Engineers should get more ‘arty’

Posted on 18 Nov 2014 by Victoria Fitzgerald

Former director-general for knowledge and innovation at the Department for Business, Innovation and Skills, Sir John O’Reilly says engineers should embrace the arts, which are a crucial part in creating new products and boosting future economic competitiveness.

His lecture, entitled Full STEAM ahead for growth: knowledge, innovation and industrial strategy will argue that it is vitally important to recognise the role of the arts, notably design and aesthetics in creativity and critical thinking. This is hugely relevant when it comes to conceiving people-centred solutions or innovations.

Sir John, due to give a talk on the subject at the Institution of Engineering and Technology’s (IET) Mountbatten Memorial Lecture on November 20, commented: “We depend on engineering and technology for pretty much everything these days.

“For example in just the IT area with have the likes of internet shopping; computer-supported air traffic control; smartphones for business and friends; tablets for watching TV and so forth.

“In all of these areas, the ability to innovate is crucial for success. We often – rightly – hear of the importance of STEM (Science, Technology, Engineering and Maths) but we need to ensure we don’t miss a trick by not giving due weight also to the arts.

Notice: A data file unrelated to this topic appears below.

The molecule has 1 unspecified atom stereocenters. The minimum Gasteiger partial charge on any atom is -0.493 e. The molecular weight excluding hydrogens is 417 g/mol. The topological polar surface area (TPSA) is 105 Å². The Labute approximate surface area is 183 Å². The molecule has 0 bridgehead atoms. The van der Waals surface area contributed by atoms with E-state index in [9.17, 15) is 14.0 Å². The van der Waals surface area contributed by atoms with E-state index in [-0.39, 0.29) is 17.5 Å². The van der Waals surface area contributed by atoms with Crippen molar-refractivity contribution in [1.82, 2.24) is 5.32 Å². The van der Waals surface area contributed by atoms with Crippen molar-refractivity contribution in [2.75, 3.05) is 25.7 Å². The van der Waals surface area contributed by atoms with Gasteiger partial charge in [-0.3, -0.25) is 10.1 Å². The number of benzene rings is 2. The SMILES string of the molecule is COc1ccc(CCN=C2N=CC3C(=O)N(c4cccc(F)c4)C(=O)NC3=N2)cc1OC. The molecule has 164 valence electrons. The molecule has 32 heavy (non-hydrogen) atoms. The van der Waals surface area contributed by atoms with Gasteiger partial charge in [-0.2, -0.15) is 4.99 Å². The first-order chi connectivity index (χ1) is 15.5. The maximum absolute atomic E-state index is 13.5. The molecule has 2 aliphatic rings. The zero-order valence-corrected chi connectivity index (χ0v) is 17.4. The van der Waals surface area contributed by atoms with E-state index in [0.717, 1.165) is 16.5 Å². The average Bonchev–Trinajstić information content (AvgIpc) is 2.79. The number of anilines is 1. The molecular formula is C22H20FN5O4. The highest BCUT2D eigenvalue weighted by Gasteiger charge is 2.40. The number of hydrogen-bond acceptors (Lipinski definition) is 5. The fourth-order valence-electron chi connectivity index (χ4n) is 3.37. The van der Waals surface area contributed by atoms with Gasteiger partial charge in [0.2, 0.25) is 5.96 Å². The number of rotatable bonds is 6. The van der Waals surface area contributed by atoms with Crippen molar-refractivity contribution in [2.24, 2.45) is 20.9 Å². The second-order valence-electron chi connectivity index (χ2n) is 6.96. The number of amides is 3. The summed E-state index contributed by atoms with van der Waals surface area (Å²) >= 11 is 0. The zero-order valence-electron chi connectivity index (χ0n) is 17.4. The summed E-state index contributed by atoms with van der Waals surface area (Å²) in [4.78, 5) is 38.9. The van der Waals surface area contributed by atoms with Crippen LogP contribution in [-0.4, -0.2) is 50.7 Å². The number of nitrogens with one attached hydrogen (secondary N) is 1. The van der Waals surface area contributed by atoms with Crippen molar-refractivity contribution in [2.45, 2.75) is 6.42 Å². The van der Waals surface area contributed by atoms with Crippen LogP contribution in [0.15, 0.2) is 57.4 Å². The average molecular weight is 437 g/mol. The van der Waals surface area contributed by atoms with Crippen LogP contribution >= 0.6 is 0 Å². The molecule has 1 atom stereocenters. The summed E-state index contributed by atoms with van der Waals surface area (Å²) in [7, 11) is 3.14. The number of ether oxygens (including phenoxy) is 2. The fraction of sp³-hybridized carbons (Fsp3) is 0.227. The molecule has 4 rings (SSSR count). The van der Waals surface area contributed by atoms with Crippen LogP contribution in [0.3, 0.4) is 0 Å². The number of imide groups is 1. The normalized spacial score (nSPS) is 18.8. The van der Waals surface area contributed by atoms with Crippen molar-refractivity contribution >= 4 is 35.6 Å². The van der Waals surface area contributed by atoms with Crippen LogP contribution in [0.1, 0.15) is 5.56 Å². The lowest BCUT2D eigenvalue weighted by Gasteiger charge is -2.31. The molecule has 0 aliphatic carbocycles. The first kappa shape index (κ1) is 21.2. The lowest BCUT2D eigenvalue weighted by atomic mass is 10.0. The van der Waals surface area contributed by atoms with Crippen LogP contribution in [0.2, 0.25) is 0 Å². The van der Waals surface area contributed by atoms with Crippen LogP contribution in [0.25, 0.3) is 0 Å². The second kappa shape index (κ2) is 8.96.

“Engineering and technology is an increasingly diverse and creative domain – hence STEAM. When you bring in the arts you include some important people-centric aspects that can be crucial to success: in practical use and in the market.”

There are several outstanding examples in manufacturing where art and design have been embraced to good effect. Dyson, the British technology company that designs and manufactures a range of household appliances – is a great example of a UK-based firm that has embraced the innovation that STEAM proposes.

For more information on the event, visit